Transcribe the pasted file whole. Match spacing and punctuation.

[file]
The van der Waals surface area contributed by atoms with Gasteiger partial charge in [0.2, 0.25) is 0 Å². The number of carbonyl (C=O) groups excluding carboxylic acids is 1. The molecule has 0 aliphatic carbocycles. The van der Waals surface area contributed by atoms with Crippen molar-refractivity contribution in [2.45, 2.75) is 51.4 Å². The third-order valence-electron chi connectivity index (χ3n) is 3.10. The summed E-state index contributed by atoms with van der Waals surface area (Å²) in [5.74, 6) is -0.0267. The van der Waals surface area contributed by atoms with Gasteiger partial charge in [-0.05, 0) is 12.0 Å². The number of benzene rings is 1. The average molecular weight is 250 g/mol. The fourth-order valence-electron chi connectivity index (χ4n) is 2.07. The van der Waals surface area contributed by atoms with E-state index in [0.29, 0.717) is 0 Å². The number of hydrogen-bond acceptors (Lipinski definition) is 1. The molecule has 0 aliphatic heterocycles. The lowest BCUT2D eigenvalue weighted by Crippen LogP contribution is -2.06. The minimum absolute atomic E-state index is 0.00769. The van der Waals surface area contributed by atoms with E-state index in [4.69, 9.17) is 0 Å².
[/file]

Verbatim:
The van der Waals surface area contributed by atoms with Gasteiger partial charge in [0.2, 0.25) is 0 Å². The number of carbonyl (C=O) groups excluding carboxylic acids is 1. The molecule has 0 aliphatic carbocycles. The van der Waals surface area contributed by atoms with Crippen molar-refractivity contribution in [2.45, 2.75) is 51.4 Å². The third-order valence-electron chi connectivity index (χ3n) is 3.10. The summed E-state index contributed by atoms with van der Waals surface area (Å²) in [5.74, 6) is -0.0267. The van der Waals surface area contributed by atoms with Gasteiger partial charge in [-0.05, 0) is 12.0 Å². The number of benzene rings is 1. The average molecular weight is 250 g/mol. The fourth-order valence-electron chi connectivity index (χ4n) is 2.07. The van der Waals surface area contributed by atoms with E-state index in [0.29, 0.717) is 0 Å². The number of hydrogen-bond acceptors (Lipinski definition) is 1. The molecule has 0 aliphatic heterocycles. The lowest BCUT2D eigenvalue weighted by Crippen LogP contribution is -2.06. The minimum absolute atomic E-state index is 0.00769. The van der Waals surface area contributed by atoms with E-state index in [4.69, 9.17) is 0 Å².